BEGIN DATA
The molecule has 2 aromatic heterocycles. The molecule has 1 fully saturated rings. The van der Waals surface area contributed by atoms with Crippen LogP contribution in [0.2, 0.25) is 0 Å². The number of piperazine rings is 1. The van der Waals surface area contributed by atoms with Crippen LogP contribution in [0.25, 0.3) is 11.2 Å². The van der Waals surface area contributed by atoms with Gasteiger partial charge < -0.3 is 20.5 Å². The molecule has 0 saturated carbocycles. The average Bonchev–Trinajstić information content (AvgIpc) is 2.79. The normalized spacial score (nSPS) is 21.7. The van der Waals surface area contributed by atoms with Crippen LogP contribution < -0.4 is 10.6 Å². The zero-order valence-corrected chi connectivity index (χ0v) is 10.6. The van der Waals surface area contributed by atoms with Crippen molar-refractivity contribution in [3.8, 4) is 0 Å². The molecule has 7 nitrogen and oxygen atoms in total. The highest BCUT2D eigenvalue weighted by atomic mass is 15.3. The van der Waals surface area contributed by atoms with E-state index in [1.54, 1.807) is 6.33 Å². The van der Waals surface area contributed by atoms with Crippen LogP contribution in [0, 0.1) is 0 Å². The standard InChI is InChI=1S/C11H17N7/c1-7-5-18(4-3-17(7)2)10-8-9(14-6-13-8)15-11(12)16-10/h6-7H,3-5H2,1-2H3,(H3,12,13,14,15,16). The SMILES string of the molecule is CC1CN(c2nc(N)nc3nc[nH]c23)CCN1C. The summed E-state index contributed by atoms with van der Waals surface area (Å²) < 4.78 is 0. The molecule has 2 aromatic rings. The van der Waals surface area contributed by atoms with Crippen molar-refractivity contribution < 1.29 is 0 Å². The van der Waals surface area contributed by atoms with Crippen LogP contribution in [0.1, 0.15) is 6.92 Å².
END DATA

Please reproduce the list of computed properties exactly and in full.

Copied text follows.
The molecule has 2 aromatic heterocycles. The molecule has 1 fully saturated rings. The van der Waals surface area contributed by atoms with Crippen LogP contribution in [0.2, 0.25) is 0 Å². The number of piperazine rings is 1. The van der Waals surface area contributed by atoms with Crippen LogP contribution in [0.25, 0.3) is 11.2 Å². The van der Waals surface area contributed by atoms with Gasteiger partial charge < -0.3 is 20.5 Å². The molecule has 0 saturated carbocycles. The average Bonchev–Trinajstić information content (AvgIpc) is 2.79. The normalized spacial score (nSPS) is 21.7. The van der Waals surface area contributed by atoms with Crippen LogP contribution < -0.4 is 10.6 Å². The zero-order valence-corrected chi connectivity index (χ0v) is 10.6. The van der Waals surface area contributed by atoms with Crippen molar-refractivity contribution in [3.8, 4) is 0 Å². The molecule has 7 nitrogen and oxygen atoms in total. The highest BCUT2D eigenvalue weighted by atomic mass is 15.3. The van der Waals surface area contributed by atoms with E-state index in [1.54, 1.807) is 6.33 Å². The van der Waals surface area contributed by atoms with Crippen LogP contribution in [0, 0.1) is 0 Å². The standard InChI is InChI=1S/C11H17N7/c1-7-5-18(4-3-17(7)2)10-8-9(14-6-13-8)15-11(12)16-10/h6-7H,3-5H2,1-2H3,(H3,12,13,14,15,16). The SMILES string of the molecule is CC1CN(c2nc(N)nc3nc[nH]c23)CCN1C. The summed E-state index contributed by atoms with van der Waals surface area (Å²) < 4.78 is 0. The molecule has 2 aromatic rings. The van der Waals surface area contributed by atoms with Crippen molar-refractivity contribution < 1.29 is 0 Å². The van der Waals surface area contributed by atoms with Crippen LogP contribution in [0.1, 0.15) is 6.92 Å².